According to Dr. Confalonieri, we still have time to prevent this from happening. “What can be done is to combat vectors in the built environment, such as cities, since forests and other natural ecosystems are difficult or impractical to reach”, he emphasizes by pointing out that mosquitoes disperse rapidly through human transport (airplanes, etc.), but climate-driven migration takes time. Asked if the incidence of tropical diseases in warm regions such as the Caribbean, West Africa and Southeast Asia could decrease as the climate becomes so hot that it exceeds the upper thermal transmission limits, the expert says it is unlikely that pathogens and vectors have wide temperature and humidity ranges in which they can develop.

Health, air pollution and global warming

Nine out of ten people breathe polluted air every day. In 2019, air pollution (a major contributor to climate change) was considered by the World Health Organization (WHO) to be the greatest environmental health risk and the WHO estimates that climate change causes an additional 250 thousand deaths per year due to malnutrition, malaria, diarrhea and heat stress. “Heat stress and pollution exacerbation are more likely the most direct effects. For the other diseases mentioned there are several non-climatic factors that interfere, and it is difficult to predict”, says Dr. Confalonieri.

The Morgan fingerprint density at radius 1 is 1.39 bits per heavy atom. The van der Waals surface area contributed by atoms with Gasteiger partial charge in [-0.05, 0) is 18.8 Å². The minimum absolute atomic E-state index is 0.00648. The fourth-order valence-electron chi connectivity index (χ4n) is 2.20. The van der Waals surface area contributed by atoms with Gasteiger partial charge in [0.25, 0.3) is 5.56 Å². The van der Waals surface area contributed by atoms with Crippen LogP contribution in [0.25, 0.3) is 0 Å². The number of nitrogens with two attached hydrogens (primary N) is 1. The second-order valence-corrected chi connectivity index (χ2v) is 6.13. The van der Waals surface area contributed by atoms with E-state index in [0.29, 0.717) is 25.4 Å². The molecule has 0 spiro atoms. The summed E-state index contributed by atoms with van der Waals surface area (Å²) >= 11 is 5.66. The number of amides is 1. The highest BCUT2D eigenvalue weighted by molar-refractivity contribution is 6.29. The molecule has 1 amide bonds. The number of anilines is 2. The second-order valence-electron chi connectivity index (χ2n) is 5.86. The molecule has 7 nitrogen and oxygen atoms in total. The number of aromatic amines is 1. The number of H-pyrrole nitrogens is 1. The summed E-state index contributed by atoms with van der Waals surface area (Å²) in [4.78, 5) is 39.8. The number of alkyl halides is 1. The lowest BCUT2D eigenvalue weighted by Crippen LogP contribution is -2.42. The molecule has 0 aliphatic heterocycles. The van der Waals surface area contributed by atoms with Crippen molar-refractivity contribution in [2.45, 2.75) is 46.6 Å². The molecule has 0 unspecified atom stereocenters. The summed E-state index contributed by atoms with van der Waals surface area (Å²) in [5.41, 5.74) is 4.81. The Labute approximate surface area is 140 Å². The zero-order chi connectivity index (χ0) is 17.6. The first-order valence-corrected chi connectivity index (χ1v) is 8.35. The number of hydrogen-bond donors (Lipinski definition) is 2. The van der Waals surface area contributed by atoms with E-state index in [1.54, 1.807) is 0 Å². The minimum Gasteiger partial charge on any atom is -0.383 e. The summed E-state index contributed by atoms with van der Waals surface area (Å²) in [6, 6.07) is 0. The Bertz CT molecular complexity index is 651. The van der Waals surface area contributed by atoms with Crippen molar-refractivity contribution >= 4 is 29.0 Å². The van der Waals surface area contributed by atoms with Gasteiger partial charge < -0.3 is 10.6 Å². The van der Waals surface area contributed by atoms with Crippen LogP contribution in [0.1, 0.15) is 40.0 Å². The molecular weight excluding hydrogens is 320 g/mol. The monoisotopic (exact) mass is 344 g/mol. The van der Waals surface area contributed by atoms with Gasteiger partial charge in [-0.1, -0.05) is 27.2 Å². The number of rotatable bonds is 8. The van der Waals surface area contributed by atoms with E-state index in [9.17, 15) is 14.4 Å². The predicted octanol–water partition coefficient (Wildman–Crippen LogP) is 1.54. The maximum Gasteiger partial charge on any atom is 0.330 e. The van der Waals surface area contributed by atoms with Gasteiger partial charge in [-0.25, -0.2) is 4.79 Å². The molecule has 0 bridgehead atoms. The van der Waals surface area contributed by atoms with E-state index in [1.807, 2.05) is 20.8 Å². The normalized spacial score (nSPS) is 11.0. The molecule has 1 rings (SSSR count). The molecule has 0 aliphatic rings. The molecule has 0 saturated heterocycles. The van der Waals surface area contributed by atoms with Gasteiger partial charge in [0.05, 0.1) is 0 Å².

The increased incidence of natural disasters that have caused floods, storms and droughts that cause more damage to public health and the risk of reduced agricultural production is another consequence of climate change, which according to Dr. Confalonieri, are the so-called extreme events, difficult to predict, even with complex mathematical and statistical models. More intense heat waves and fires; increased prevalence of diseases caused by contaminated food and water and vector-borne diseases; Increased likelihood of malnutrition resulting from reduced food production in poor regions and loss of working capacity in vulnerable populations are major health risks. Uncertain but potentially more serious risks include: collapse in food systems, violent conflicts associated with resource scarcity and population movements, and exacerbation of poverty, undermining health.